Paul Spiers, Ph.D., a forensic neuropsychologist and national advocate for compassionate, patient-directed care, died Sept. 11, 2013 at his Danvers, Mass., home. Spiers, born in Montreal in 1953, received his doctorate from Clark University and conducted research at the Massachusetts Institute of Technology and taught at Boston University. He was a paraplegic as a result of a 1994 horse riding accident.
The rights of patients were important to Spiers as a professional, but after his spinal cord injury, those rights became more critical. He served as chairman of the Compassion and Choices board of directors, where he focused on improving end-of-life care and limiting physician-assisted death to the terminally ill.
Barbara Coombs Lee, president of Compassion and Choices, credits Spiers with advancing the issue. “We all owe him a great debt for his service to our organization. We wouldn’t be where we are today without his vision,” she says. “He will be warmly remembered and dearly missed.”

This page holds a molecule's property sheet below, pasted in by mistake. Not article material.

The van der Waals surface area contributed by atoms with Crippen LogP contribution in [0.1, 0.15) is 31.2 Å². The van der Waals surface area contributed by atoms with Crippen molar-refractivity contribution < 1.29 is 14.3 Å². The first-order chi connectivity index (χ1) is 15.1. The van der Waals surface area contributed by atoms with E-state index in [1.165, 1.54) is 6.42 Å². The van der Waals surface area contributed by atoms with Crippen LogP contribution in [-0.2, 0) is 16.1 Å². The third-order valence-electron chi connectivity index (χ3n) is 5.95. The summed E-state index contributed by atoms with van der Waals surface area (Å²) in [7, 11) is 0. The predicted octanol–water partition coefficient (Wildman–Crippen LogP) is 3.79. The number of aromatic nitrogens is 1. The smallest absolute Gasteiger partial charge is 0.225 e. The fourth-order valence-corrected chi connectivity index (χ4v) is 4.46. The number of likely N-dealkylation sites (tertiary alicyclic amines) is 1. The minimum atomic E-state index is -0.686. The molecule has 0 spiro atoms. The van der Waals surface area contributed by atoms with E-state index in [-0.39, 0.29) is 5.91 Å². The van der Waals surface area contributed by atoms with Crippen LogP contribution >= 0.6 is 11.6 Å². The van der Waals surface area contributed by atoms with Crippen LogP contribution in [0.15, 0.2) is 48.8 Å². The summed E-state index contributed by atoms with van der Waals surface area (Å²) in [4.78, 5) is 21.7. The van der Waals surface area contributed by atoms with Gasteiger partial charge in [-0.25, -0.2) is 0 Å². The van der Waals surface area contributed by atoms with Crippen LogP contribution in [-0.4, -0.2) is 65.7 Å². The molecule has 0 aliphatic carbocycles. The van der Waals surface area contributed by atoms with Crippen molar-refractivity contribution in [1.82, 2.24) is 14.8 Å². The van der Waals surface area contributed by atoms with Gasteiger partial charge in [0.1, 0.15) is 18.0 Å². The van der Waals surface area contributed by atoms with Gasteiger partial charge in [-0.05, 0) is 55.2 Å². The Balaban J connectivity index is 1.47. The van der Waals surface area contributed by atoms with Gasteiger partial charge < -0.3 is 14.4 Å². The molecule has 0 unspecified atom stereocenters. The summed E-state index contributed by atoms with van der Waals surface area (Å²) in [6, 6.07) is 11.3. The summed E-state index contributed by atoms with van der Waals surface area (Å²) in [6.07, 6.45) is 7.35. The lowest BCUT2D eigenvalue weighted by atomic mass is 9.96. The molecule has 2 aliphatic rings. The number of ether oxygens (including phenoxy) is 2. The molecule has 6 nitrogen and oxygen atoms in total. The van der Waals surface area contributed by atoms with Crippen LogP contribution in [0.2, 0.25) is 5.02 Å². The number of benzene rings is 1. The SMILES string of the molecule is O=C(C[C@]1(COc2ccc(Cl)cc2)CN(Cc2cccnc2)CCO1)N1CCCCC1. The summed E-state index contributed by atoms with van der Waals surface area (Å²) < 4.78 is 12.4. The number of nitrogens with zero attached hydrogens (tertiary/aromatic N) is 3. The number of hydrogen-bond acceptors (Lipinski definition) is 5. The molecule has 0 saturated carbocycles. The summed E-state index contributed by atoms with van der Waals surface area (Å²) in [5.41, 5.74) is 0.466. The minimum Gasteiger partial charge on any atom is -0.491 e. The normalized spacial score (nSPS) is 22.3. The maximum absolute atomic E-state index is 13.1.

Michelle Hogle, a neuroscientist and freelance writer in Boston, says it’s important to put his work in context. “He did not just believe in patient-centered care, he believed in patient-directed care,” she notes. “While some of his work did focus on expanding end-of-life choices, he advocated for so much more than that. His vision of healthcare included expanding the health care choices available for all people regardless of physical ability or stage of life, but it also included increased access to resources for patients.”
Autonomy and dignity were the cornerstones of his legacy, she says. “His commitment to these principles made him a leader in a movement dedicated to improving patient rights and choices by expanding patient access to people and resources to guide them in making the best choices to maintain their quality of life.”
Jessica Grennan, national political director for Compassion and Choices, worked closely with Spiers. “What I loved about working with Paul was that macro level, the big politics. The numbers and stats are really important to look at, but he could also bring it back to the personal story,” she says.